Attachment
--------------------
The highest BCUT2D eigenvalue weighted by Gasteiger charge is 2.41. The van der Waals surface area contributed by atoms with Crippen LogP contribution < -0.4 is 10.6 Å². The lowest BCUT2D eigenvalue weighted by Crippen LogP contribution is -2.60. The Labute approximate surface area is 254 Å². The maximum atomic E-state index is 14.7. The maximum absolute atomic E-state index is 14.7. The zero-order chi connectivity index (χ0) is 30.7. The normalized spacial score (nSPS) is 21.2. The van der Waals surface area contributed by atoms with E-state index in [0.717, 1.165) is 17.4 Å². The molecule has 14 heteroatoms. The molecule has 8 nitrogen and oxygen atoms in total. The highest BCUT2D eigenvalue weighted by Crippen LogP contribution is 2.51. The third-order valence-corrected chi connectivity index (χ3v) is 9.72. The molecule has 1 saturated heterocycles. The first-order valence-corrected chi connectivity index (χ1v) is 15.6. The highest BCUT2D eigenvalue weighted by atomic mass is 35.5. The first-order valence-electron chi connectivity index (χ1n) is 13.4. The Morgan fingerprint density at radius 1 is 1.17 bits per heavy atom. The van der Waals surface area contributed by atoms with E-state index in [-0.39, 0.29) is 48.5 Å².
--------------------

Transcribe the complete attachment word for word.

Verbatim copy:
The highest BCUT2D eigenvalue weighted by Gasteiger charge is 2.41. The van der Waals surface area contributed by atoms with Crippen LogP contribution < -0.4 is 10.6 Å². The lowest BCUT2D eigenvalue weighted by Crippen LogP contribution is -2.60. The Labute approximate surface area is 254 Å². The maximum atomic E-state index is 14.7. The maximum absolute atomic E-state index is 14.7. The zero-order chi connectivity index (χ0) is 30.7. The normalized spacial score (nSPS) is 21.2. The van der Waals surface area contributed by atoms with E-state index in [0.717, 1.165) is 17.4 Å². The molecule has 14 heteroatoms. The molecule has 8 nitrogen and oxygen atoms in total. The highest BCUT2D eigenvalue weighted by Crippen LogP contribution is 2.51. The third-order valence-corrected chi connectivity index (χ3v) is 9.72. The molecule has 1 saturated heterocycles. The first-order valence-corrected chi connectivity index (χ1v) is 15.6. The highest BCUT2D eigenvalue weighted by atomic mass is 35.5. The first-order valence-electron chi connectivity index (χ1n) is 13.4. The Morgan fingerprint density at radius 1 is 1.17 bits per heavy atom. The van der Waals surface area contributed by atoms with E-state index in [-0.39, 0.29) is 48.5 Å².